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The Fight for Equal Rights, 1923-1972 The ERA, in varying forms, was introduced in every session of Congress from 1923 until 1971, but it was routinely bottled up in committees and never even received a floor vote until after World War II. A pro-ERA march in Florida. (Click button for citation) In the early 1950s, the division among feminists became apparent when the "Hayden rider" was attached to the ERA. This provision would have preserved the protective labor legislation deemed so important by many labor unions, and many working-class women, at the time. Such legislation included laws that mandated a minimum wage, or prohibited long hours or night shifts, for women workers. Because these laws assumed that women were "different" from men—in the sense of being "weaker" or more in need of special protection—they were vehemently opposed by the National Women's Party. As long as the ERA included the Hayden rider, Paul and the NWP opposed its passage. The Republican Party was the first to embrace the ERA. The GOP national platform first included a plank in support of the ERA in 1940, and President Dwight Eisenhower publicly called for the amendment's passage in 1958. But the combination of firm opposition from organized labor, and feminist opposition to the Hayden rider, continued to block the amendment's passage. (Frum, 2000) Democrats, with closer ties to organized labor, were slower to embrace the ERA. Although John F. Kennedy endorsed the amendment late in the 1960 campaign, he did not push for its passage after winning the White House. Kennedy did take a number of steps favored by women's rights activists: he appointed a blue-ribbon national Commission on the Status of Women, which lobbied successfully for passage of the Equal Pay Act of 1963, which banned sex discrimination in pay for many professions. He also issued an executive order banning gender discrimination in the civil service. But most of his women appointees, including Commission chair and feminist icon Eleanor Roosevelt, had ties to the labor movement and opposed the ERA. (Wolbrecht, 2000) The amendment's prospects improved considerably in the mid-1960s, as women's rights activists began to make common cause with civil rights activists, and the rise of a new and more activist "women's liberation movement" focused on a wider range of issues of concern to women. In 1964, Congress banned workplace discrimination based on gender (as well as race, religion and national origin), in the Civil Rights Act; the inclusion of women in the Act reflected, among other factors, the concerted lobbying of Coretta Scott King, wife of the Rev. Martin Luther King Jr., and the NWP's Alice Paul. While the women's rights movement and the civil rights movement did not always see eye-to-eye—and tensions between the two would become evident in the late 1960s—their cooperation during the debate over the Civil Rights Act was a critical moment for both. Betty Friedan, author of The Feminine Mystique (Click button for citation) In 1966 feminist author Betty Friedan—whose 1963 book, The Feminine Mystique, had given voice to the frustrations of millions of American women—helped found the National Organization for Women (NOW) and co-wrote the organization's Statement of Purpose. NOW, she wrote, would lead "a new movement toward true equality for all women in America, and toward a fully equal partnership of the sexes," and would " confront, with concrete action, the conditions that now prevent women from enjoying the equality of opportunity and freedom of which is their right." NOW, which would formally endorse the ERA in 1967, became the driving force in the second wave* of American feminism (discussed on the next page). Along with several other feminist organizations, NOW focused on "consciousness raising"—using highly publicized (and sometimes confrontational) events to increase public awareness of gender inequality—coupled with old-fashioned, hard-nosed lobbying to advance its legislative agenda. In early 1970 NOW disrupted a Senate hearing on a proposed Constitutional amendment to lower the voting age to 18, and demanded a hearing on the ERA. The following August, on the 50th anniversary of the ratification of the Nineteenth Amendment, it organized the Women's Strike for Equality, a protest of more than 20,000 women that highlighted the need for social, political, and economic equality. (Gourley, 2008) Representative Martha Griffiths of Michigan (Click button for citation) Coming at a time of profound social and political change in America—a convergence of the civil rights movement, protests against the war in Vietnam, the rise of the counterculture*, and the so-called "sexual revolution"—the demand for equal rights for women suddenly seemed less radical than it had, only a few years earlier. (Frum, 2000) Organized labor, for the most part, dropped its opposition, and political leaders of both parties, including President Richard M. Nixon, publicly embraced the ERA. In 1970 Representative Martha Griffiths of Michigan spearheaded a movement to "discharge" the ERA from the House Judiciary Committee, where it had languished for years. Once given the opportunity to vote on the ERA the full House of Representatives approved it overwhelmingly in 1971. The Senate followed suit in 1972 and before the year was out, 22 states had approved it—more than half the total of 38 states needed for formal ratification. The ERA, it seemed, would soon be enshrined in the Constitution.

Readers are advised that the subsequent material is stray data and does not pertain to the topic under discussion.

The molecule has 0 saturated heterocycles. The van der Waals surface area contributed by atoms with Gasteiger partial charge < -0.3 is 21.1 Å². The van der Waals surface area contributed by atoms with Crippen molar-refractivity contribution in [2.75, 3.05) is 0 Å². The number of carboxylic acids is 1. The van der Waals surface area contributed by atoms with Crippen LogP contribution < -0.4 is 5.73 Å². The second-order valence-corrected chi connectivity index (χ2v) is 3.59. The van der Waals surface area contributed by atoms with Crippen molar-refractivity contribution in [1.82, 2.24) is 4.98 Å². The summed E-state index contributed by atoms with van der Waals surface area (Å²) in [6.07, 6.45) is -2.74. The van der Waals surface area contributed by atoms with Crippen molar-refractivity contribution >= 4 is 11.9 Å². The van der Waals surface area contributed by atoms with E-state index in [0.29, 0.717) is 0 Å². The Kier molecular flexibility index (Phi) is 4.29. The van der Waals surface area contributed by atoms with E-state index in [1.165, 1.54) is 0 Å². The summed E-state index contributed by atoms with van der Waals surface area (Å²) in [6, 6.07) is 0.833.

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Equal Rights Amendment
The ERA was introduced in most sessions of the Congress, but it never received a floor
until the end of World War II. For instance, from the excerpt, the author states that in 1940 the